In today’s fast-paced world, individuals simply do not have the time to run errands and manage odd jobs even on weekends. As an example, consider trying to get a quote to get your house repainted and your bathroom retiled at the same time. Many business models are related to home services and most are not having their own website but are they all successfully running?
Without a website or an app to help you compare, this task might take days or even months before you zero into a provider. Also, you might not find the professionals you actually need in your vicinity. This has given rise to a plethora of home services that provide you with what you need, in the comfort of your home.
Whether it is a broken air conditioner or a window replacement, home services today play a very vital role in ensuring that you get the service you need when you want them.
Currently considered to be a $600 billion market, the home services industry is waiting for its own “Uber”. The time is ripe for an innovative idea to disrupt this market and take the industry by storm.
Online marketplaces for services have become the norm to find help. Without these services, providers and suppliers need to spend time, effort and money into finding each other.
This causes many to abandon the idea of running their own business, or in potential customers opting for a DIY job instead. Services providers today may either follow a transaction-based business model, a lead-based model or a holistic, service-based model.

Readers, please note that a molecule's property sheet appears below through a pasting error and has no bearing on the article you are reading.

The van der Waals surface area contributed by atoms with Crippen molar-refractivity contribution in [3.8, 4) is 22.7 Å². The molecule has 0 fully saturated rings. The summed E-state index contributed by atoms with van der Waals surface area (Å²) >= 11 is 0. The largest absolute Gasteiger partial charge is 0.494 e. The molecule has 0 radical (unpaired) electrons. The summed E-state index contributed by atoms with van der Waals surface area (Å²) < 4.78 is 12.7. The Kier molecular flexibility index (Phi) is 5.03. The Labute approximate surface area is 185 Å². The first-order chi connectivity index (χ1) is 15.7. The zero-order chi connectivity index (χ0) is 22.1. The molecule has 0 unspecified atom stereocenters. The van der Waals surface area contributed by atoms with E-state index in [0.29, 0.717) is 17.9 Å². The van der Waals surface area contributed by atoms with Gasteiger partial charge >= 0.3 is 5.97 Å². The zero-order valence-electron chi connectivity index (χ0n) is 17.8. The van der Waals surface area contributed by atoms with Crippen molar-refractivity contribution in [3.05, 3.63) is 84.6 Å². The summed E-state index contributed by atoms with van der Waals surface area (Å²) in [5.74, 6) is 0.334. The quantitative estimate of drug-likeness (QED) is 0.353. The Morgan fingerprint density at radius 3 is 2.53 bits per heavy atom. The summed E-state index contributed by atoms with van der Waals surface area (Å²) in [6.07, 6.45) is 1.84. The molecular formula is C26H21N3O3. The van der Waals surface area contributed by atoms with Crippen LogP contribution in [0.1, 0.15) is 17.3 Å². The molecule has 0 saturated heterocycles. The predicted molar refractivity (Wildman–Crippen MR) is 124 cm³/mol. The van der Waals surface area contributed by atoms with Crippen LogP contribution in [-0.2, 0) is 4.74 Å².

Transaction-based services business model
In a transaction-based services model, the aggregator or the marketplace offering services takes a percentage of each transaction that is billed through the platform. This helps in making your platform more scalable – in short, the more transactions you bill, the more revenue you bring in.
For customers, this business model is quite beneficial as customers only pay when they need something and suppliers only if they are hired.
This reduces the upfront costs of reduced sales and risks, thereby driving both suppliers and customers to the platform, increasing supply and credibility.
If we take the example of TaskRabbit (formerly known as RunMyErrand), a company that started in Boston in 2008 as a need to create a platform connecting people who needed service and those who were willing to offer their time for those services.
In the last 10 years, TaskRabbit has pivoted itself from an idea to a company that has received over $40 million in funding, boasts of over two million active users and thousands of providers in 40 locations around the US and beyond.
In 2017, TaskRabbit was acquired by the IKEA group and currently operates as a fully owned, independent subsidiary of IKEA.
Subscription-based business model
For jobs that do not require a one-time fee like cleaning services or hiring household helps, customers are billed on a recurring basis that helps them receive services at their convenience while paying for them on a regular basis.
For a service provider, the best part about a subscription service is that the chances of customer retention are pretty high. Revenue prediction is nearly spot-on and there is a very high scope for cross-selling and marketing.